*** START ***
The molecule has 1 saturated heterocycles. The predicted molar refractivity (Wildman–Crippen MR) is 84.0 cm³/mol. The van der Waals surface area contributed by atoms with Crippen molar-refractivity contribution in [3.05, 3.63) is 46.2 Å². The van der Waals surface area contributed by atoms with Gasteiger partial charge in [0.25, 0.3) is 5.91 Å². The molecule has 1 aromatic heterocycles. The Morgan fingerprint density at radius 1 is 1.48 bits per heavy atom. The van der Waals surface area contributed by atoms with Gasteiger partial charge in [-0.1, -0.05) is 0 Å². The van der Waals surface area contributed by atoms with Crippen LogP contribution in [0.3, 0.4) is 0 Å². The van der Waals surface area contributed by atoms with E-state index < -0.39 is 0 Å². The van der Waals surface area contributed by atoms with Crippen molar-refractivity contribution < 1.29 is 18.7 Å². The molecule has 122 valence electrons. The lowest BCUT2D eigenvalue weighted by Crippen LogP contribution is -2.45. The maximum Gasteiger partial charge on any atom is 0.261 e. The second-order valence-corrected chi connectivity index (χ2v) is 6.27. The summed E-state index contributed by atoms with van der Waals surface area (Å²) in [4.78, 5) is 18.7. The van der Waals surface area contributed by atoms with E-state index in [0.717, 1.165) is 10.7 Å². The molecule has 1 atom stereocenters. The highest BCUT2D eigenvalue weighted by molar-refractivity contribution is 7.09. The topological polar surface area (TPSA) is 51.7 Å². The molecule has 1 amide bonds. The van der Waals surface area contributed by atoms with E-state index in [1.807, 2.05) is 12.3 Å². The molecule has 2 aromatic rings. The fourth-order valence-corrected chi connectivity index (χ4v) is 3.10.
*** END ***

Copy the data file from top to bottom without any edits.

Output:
The molecule has 1 saturated heterocycles. The predicted molar refractivity (Wildman–Crippen MR) is 84.0 cm³/mol. The van der Waals surface area contributed by atoms with Crippen molar-refractivity contribution in [3.05, 3.63) is 46.2 Å². The van der Waals surface area contributed by atoms with Gasteiger partial charge in [0.25, 0.3) is 5.91 Å². The molecule has 1 aromatic heterocycles. The Morgan fingerprint density at radius 1 is 1.48 bits per heavy atom. The van der Waals surface area contributed by atoms with Gasteiger partial charge in [-0.1, -0.05) is 0 Å². The van der Waals surface area contributed by atoms with Crippen LogP contribution in [0.3, 0.4) is 0 Å². The van der Waals surface area contributed by atoms with E-state index < -0.39 is 0 Å². The van der Waals surface area contributed by atoms with Crippen molar-refractivity contribution < 1.29 is 18.7 Å². The molecule has 122 valence electrons. The lowest BCUT2D eigenvalue weighted by Crippen LogP contribution is -2.45. The maximum Gasteiger partial charge on any atom is 0.261 e. The second-order valence-corrected chi connectivity index (χ2v) is 6.27. The summed E-state index contributed by atoms with van der Waals surface area (Å²) in [4.78, 5) is 18.7. The van der Waals surface area contributed by atoms with E-state index in [0.717, 1.165) is 10.7 Å². The molecule has 1 atom stereocenters. The highest BCUT2D eigenvalue weighted by molar-refractivity contribution is 7.09. The topological polar surface area (TPSA) is 51.7 Å². The molecule has 1 amide bonds. The van der Waals surface area contributed by atoms with E-state index in [1.807, 2.05) is 12.3 Å². The molecule has 2 aromatic rings. The fourth-order valence-corrected chi connectivity index (χ4v) is 3.10.